Sometimes in the country, you have to order things. Shopkeepers write down your order in an exercise book and when you go in, they greet you by your name and ruffle through the pages. I went to a borders town this weekend to pick up a pair of boots. They had not arrived but it did not matter. Whenever I go to this particular town, good things happen: I stumble across a cafe that doubles up as a church; there is a food market with great olives; the cookware shop gives me a whistle for my Aga kettle (I managed to lose mine) and they had not even sold me the kettle. This weekend, Elvis strutted his leathery stuff in the market square; occasionally, cocking a leg up on a wooden bench to kiss a granny. Elvis is alive and well and appearing this coming Saturday in aid of a village hall restoration fund (tickets available from the local newsagent.)
Once Elvis had "left the building" that is to say strode off through the doors of the tourist information office, we went back to the Christian cafe. A couple of weeks ago, I had to buy eight copies of a book for my book group from a bookshop. I had already bought eight copies of a book for my book group on Amazon but I must have clicked the "Post them when you like, I'm really not that bothered option" because they did not arrive in time. So there I was looking for eight copies of anything that was not a map of Great Britain and noticed that they had a whole section of "Tragic Life Stories." I thought: "Cor Blimey - who reads this?" I can understand why you would write it. Therapy. A reality check for the happy people - you might have had a happy childhood, mine sucked big time and nobody cared. I can understand why you might read one, but are there people out there who work their way through the whole "misery genre"? And do publishers sit round their shiny tables with their Starbucks coffees saying: "You're going to love this. Let's call the book 'Ugly'." Nope. Done that. "OK: `Damaged'." Nope got that too. " 'Abandoned'? 'Unloved'? 'Betrayed'?" They also tend to have the word 'true' on the cover. "Unloved. The True Story of a Stolen Childhood." "Abandoned. The True Story of a Little Girl who Doesn't Belong." "Damaged. The Heartbreaking True Story of a Forgotten Child." "Ugly. The True Story of a Loveless Childhood."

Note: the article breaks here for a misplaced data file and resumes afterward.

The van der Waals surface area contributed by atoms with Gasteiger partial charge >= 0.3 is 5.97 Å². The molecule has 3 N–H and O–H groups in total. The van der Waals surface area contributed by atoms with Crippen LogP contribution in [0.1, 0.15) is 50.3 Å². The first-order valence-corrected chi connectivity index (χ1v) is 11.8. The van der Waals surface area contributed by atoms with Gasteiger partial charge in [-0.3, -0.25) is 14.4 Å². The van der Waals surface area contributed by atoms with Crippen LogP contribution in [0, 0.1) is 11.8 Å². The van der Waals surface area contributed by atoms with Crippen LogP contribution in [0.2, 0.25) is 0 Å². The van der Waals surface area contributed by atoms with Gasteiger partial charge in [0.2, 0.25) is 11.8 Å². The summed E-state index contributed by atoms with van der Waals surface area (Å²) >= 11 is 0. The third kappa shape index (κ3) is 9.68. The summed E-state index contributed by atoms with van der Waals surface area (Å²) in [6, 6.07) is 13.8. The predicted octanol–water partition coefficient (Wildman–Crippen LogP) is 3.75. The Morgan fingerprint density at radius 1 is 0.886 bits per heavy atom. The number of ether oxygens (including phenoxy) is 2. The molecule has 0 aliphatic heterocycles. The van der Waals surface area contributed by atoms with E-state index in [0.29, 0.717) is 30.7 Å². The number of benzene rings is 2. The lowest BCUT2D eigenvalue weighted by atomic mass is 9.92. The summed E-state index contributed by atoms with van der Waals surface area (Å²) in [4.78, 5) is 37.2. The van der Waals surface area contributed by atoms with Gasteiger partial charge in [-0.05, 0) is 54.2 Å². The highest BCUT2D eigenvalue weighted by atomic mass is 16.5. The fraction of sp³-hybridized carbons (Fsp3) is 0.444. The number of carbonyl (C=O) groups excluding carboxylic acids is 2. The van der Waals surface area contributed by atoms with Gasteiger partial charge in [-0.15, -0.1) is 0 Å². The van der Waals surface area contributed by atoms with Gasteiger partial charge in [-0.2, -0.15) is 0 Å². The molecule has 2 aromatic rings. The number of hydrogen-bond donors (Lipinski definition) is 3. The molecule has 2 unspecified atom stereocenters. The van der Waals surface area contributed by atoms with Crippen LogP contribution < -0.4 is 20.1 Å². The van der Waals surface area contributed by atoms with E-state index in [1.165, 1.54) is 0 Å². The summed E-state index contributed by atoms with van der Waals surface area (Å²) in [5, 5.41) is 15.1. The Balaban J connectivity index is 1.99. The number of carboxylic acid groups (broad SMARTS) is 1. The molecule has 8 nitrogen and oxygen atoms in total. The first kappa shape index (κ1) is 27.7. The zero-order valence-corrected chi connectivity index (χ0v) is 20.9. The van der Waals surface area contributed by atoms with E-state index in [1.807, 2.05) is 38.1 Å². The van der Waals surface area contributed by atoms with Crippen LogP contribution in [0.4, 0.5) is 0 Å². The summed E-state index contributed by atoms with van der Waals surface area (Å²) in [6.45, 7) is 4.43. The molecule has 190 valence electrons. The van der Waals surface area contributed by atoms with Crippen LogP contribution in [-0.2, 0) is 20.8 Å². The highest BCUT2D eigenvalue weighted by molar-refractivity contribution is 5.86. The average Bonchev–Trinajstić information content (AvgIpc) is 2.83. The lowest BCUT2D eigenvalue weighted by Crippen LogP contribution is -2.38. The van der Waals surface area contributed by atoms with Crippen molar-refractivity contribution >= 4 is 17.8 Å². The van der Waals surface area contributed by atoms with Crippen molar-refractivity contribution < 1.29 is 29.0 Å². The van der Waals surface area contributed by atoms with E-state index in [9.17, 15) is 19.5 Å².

As a natural depressive, I am not brave enough to read such books. In any event, they were not selling them on Saturday. Christan cafes in small border towns sell books called "Lift your Spirits". It had a picture of a flying dog on the front with the words: "Even if you're living a dog's life, you'll find something here to lift your spirits!" You can stand it on your desk and flick the pages over to the right day. For instance, May 15 "Is the glass half empty, half full, or twice as large as it needs to be? ( I am still thinking about that one.) Then underneath a reference to Psalm 23:5 The Message "You revive my drooping head: my cup brims with blessing."
One company looks like they are cornering the inspirational market with their 365 Day Brighteners. They have titles such as "Sunbeams Through My Window" and "Whispered Words of Encouragement."My personal favorite has to be "Words to Warm a Mother's Heart". There is a thought for every day in case you do not have any of your own.
Today then: "It isn't the great big pleasures that count the most; it's making a great deal out of the little ones." (Jean Webster in For a Woman's Heart).
Then again:"When one door closes, another one opens, but we so often look so long and so regretfully upon the closed door, that we do not see the ones which open for us." (Alexander Graham Bell in Words to Warm a Mother's Heart).
And of course: "Every path He guides us on is fragrant with His loving kindness and His truth." (Psalm 25:10 The Living Bible via The Beauty of Friendship)
I bought six of these books and next time, I go shopping, I am trying this: "It doesn't take monumental feats to make the world a better place. It can be as simple as letting someone go ahead of you in a grocery line" (Barbara Johnson). Or this one: "Treat people as if they were what they ought to be, and you help them become what they are capable of becoming" (Goethe) - this one might change my parenting strategy. And I love this one by Augustine "Where your pleasure is, there is your treasure: where your treasure, there your heart: where your heart, there your happiness." And Elvis is not dead. Life does not get better.